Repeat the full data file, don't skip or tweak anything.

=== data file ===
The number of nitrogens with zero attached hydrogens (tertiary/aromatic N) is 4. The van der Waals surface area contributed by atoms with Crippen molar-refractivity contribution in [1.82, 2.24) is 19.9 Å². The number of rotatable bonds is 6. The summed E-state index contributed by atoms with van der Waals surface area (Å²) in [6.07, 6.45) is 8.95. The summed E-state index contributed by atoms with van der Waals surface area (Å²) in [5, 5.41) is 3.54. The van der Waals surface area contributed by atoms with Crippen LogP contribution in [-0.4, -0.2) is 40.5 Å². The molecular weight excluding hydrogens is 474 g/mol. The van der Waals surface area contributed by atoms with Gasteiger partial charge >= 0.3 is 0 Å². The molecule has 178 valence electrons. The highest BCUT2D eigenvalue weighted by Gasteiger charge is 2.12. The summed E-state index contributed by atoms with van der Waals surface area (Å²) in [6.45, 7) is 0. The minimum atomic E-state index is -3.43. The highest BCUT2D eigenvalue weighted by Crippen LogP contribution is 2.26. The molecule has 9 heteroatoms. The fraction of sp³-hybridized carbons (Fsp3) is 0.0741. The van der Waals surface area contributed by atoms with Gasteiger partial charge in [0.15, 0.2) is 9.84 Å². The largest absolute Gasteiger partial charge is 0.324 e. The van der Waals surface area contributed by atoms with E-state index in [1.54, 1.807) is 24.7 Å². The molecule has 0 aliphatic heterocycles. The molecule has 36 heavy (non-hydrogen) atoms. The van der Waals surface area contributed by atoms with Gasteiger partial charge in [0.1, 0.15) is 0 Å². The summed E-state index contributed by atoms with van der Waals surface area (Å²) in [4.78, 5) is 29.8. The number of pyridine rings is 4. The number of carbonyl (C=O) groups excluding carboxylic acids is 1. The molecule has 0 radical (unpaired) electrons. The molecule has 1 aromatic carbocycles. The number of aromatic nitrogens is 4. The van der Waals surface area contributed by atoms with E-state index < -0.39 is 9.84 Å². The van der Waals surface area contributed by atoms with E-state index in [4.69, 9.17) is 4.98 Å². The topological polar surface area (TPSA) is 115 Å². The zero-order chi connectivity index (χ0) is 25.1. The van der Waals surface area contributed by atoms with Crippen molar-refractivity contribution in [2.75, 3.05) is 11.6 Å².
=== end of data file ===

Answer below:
The number of nitrogens with zero attached hydrogens (tertiary/aromatic N) is 4. The van der Waals surface area contributed by atoms with Crippen molar-refractivity contribution in [1.82, 2.24) is 19.9 Å². The number of rotatable bonds is 6. The summed E-state index contributed by atoms with van der Waals surface area (Å²) in [6.07, 6.45) is 8.95. The summed E-state index contributed by atoms with van der Waals surface area (Å²) in [5, 5.41) is 3.54. The van der Waals surface area contributed by atoms with Crippen LogP contribution in [-0.4, -0.2) is 40.5 Å². The molecular weight excluding hydrogens is 474 g/mol. The van der Waals surface area contributed by atoms with Gasteiger partial charge >= 0.3 is 0 Å². The molecule has 178 valence electrons. The highest BCUT2D eigenvalue weighted by Gasteiger charge is 2.12. The summed E-state index contributed by atoms with van der Waals surface area (Å²) in [6.45, 7) is 0. The minimum atomic E-state index is -3.43. The highest BCUT2D eigenvalue weighted by Crippen LogP contribution is 2.26. The molecule has 9 heteroatoms. The fraction of sp³-hybridized carbons (Fsp3) is 0.0741. The van der Waals surface area contributed by atoms with Gasteiger partial charge in [0.15, 0.2) is 9.84 Å². The largest absolute Gasteiger partial charge is 0.324 e. The van der Waals surface area contributed by atoms with E-state index in [1.54, 1.807) is 24.7 Å². The molecule has 0 aliphatic heterocycles. The molecule has 36 heavy (non-hydrogen) atoms. The van der Waals surface area contributed by atoms with Gasteiger partial charge in [0.1, 0.15) is 0 Å². The summed E-state index contributed by atoms with van der Waals surface area (Å²) in [4.78, 5) is 29.8. The number of pyridine rings is 4. The number of carbonyl (C=O) groups excluding carboxylic acids is 1. The molecule has 0 radical (unpaired) electrons. The molecule has 1 aromatic carbocycles. The number of aromatic nitrogens is 4. The van der Waals surface area contributed by atoms with E-state index < -0.39 is 9.84 Å². The van der Waals surface area contributed by atoms with E-state index in [4.69, 9.17) is 4.98 Å². The topological polar surface area (TPSA) is 115 Å². The zero-order chi connectivity index (χ0) is 25.1. The van der Waals surface area contributed by atoms with Crippen molar-refractivity contribution in [2.75, 3.05) is 11.6 Å².